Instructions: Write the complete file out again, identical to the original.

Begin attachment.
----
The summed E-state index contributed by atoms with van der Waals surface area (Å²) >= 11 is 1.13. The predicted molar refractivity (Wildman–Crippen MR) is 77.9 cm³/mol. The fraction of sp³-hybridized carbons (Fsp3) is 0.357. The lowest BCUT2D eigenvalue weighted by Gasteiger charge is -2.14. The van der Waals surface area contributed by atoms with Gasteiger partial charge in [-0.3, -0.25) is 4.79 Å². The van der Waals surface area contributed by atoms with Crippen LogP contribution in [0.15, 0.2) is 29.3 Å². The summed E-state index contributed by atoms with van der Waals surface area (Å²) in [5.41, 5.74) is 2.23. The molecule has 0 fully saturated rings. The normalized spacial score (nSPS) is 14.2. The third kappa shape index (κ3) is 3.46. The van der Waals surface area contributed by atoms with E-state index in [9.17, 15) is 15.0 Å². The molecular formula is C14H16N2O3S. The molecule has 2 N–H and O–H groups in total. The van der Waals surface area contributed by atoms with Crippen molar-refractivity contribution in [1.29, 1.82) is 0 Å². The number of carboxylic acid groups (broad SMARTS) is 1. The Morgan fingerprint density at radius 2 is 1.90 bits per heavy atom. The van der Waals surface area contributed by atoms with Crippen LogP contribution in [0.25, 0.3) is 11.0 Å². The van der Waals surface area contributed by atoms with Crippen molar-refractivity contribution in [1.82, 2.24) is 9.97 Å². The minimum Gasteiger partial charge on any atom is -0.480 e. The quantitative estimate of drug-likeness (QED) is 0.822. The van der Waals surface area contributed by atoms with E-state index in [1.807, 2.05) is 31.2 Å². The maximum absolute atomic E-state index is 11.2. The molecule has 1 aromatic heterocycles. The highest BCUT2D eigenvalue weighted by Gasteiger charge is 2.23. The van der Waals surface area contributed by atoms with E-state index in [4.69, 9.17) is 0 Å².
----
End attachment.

The summed E-state index contributed by atoms with van der Waals surface area (Å²) >= 11 is 1.13. The predicted molar refractivity (Wildman–Crippen MR) is 77.9 cm³/mol. The fraction of sp³-hybridized carbons (Fsp3) is 0.357. The lowest BCUT2D eigenvalue weighted by Gasteiger charge is -2.14. The van der Waals surface area contributed by atoms with Gasteiger partial charge in [-0.3, -0.25) is 4.79 Å². The van der Waals surface area contributed by atoms with Crippen LogP contribution in [0.15, 0.2) is 29.3 Å². The summed E-state index contributed by atoms with van der Waals surface area (Å²) in [5.41, 5.74) is 2.23. The molecule has 0 fully saturated rings. The normalized spacial score (nSPS) is 14.2. The third kappa shape index (κ3) is 3.46. The van der Waals surface area contributed by atoms with E-state index in [9.17, 15) is 15.0 Å². The molecular formula is C14H16N2O3S. The molecule has 2 N–H and O–H groups in total. The van der Waals surface area contributed by atoms with Crippen molar-refractivity contribution in [1.29, 1.82) is 0 Å². The number of carboxylic acid groups (broad SMARTS) is 1. The Morgan fingerprint density at radius 2 is 1.90 bits per heavy atom. The van der Waals surface area contributed by atoms with Crippen LogP contribution in [0.25, 0.3) is 11.0 Å². The van der Waals surface area contributed by atoms with Crippen molar-refractivity contribution in [1.82, 2.24) is 9.97 Å². The minimum Gasteiger partial charge on any atom is -0.480 e. The quantitative estimate of drug-likeness (QED) is 0.822. The van der Waals surface area contributed by atoms with E-state index in [1.807, 2.05) is 31.2 Å². The maximum absolute atomic E-state index is 11.2. The molecule has 1 aromatic heterocycles. The highest BCUT2D eigenvalue weighted by Gasteiger charge is 2.23. The van der Waals surface area contributed by atoms with E-state index in [4.69, 9.17) is 0 Å².